Nap Transitions
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Babies go through so many changes during the first 12-18 months of life, and right in there in the middle of it all is nap transitions! There will come a time when your child will no longer “need” their nap at all. I know! That’s a tough one! I’m sure I will also dread the day when my daughter stops napping since that’s the time of day that I get the most done or get a chance to nap myself!

So, how will you know when it’s time for your child to transition from 2 naps to 1, or to no nap at all?

Let’s talk about it! Here are 5 signs that could indicate that it’s time for your baby to drop a nap.

Nap Transitions

1. Your Child’s Naps Are No Longer Age-Appropriate

If you’re finding that your child’s naps no longer make sense for your child’s age, this could very well be an indication that it’s time to drop a nap.

Here are the nap recommendations by age (on average):

Nap Transitions by Age

2. Your Child Is Rejecting The Nap

If you’re starting to notice that your child is completely rejecting one or more of their naps, it may be time to drop the nap. Before dropping the nap entirely, you do want to make sure you’re seeing consistent rejection of the nap for a few weeks to make sure it is in fact time, and the nap is not being dropped too soon!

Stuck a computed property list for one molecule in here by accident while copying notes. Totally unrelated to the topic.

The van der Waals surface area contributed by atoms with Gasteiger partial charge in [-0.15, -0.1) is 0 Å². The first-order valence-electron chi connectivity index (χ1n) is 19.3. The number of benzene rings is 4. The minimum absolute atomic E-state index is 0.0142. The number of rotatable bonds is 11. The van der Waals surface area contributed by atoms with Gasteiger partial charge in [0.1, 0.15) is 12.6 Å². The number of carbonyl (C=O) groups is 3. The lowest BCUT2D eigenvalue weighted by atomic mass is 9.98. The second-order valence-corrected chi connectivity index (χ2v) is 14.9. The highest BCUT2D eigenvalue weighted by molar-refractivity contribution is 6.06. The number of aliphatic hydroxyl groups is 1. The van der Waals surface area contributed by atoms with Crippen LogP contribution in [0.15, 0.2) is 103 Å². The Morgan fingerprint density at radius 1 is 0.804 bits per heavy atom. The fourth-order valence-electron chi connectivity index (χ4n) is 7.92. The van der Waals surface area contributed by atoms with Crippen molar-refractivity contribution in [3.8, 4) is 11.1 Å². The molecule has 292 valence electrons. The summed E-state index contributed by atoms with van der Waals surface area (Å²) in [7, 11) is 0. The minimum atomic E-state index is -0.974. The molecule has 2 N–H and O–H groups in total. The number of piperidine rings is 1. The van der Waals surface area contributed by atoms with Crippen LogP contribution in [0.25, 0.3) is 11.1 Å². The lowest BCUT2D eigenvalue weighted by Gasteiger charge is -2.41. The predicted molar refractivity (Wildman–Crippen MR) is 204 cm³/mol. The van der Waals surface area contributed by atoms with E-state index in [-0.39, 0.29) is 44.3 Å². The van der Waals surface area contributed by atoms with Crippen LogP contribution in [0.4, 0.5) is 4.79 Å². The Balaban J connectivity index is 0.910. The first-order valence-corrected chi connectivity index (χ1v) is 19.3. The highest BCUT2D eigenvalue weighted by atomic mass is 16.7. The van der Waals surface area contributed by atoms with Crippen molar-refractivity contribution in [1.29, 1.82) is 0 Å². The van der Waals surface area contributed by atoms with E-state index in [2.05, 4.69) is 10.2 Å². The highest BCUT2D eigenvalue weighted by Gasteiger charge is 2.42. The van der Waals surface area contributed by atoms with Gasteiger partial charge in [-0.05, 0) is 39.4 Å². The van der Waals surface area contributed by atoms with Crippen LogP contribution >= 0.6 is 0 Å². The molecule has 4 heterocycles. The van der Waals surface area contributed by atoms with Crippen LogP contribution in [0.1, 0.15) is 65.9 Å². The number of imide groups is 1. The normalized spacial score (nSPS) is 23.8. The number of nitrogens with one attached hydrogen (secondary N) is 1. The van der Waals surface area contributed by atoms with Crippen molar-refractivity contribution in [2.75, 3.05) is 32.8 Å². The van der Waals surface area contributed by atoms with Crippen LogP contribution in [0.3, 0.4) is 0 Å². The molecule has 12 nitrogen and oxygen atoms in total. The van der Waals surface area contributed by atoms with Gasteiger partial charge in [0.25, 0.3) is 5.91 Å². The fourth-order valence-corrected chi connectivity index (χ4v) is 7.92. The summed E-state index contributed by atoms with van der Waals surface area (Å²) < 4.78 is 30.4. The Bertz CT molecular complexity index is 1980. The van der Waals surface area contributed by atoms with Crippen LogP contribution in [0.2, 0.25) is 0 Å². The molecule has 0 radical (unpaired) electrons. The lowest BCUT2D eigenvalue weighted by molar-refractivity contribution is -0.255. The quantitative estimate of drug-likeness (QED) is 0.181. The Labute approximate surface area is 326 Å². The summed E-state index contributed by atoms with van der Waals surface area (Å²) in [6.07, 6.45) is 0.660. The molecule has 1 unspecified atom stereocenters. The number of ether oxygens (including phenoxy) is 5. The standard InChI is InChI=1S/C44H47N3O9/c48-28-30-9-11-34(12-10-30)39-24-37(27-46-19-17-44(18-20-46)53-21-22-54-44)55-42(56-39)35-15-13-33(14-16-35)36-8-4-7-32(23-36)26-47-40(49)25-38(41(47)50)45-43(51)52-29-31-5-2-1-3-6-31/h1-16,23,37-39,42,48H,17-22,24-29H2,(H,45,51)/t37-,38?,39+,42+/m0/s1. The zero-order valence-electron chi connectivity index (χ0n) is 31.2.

3. Awake Windows No Longer Make Sense

If you’ve found that it’s hard to fit in your child’s naps when following the recommended awake windows for your child’s age, there’s a good chance that it’s time to drop a nap. Awake windows do get longer as children grow, so the number of naps do naturally shorten.

4. Your Child Is Waking Earlier Than Normal To Start The Day

When babies wake before 6 a.m., it’s considered an early morning rising. Oftentimes early risings can be a sign of too much daytime sleep or not enough daytime time. Either way, naps are often the reason why they occur. If your child is napping, but starting to wake earlier than normal for the day, your child is likely getting too much daytime sleep and naturally doesn’t need as much night sleep, so adjusting naps can help with this.


Usually when it’s time to drop a nap, a child’s overall sleep can suddenly be affected. The child may become harder to get down for sleep, naps could become shorter, bedtime could become more difficult, or something similar. If you’re noticing this is happening with your child, consider these four indicators that we’ve discussed:

  1. Are the number of daily naps age-appropriate for your child?
  2. Has your child been consistently rejecting one or more naps for more than a week?
  3. Do your child’s age-appropriate awake windows make sense for the number of naps you’re trying to fit in?
  4. Is your child waking earlier than normal to start the day?

If the answer is yes to one or more of those, it may be time to drop your child’s nap.

If you’d like support as you navigate naps with your child, schedule a free 15-minute call or take a look at our nap strategy guide so that I can walk you through naps with your child.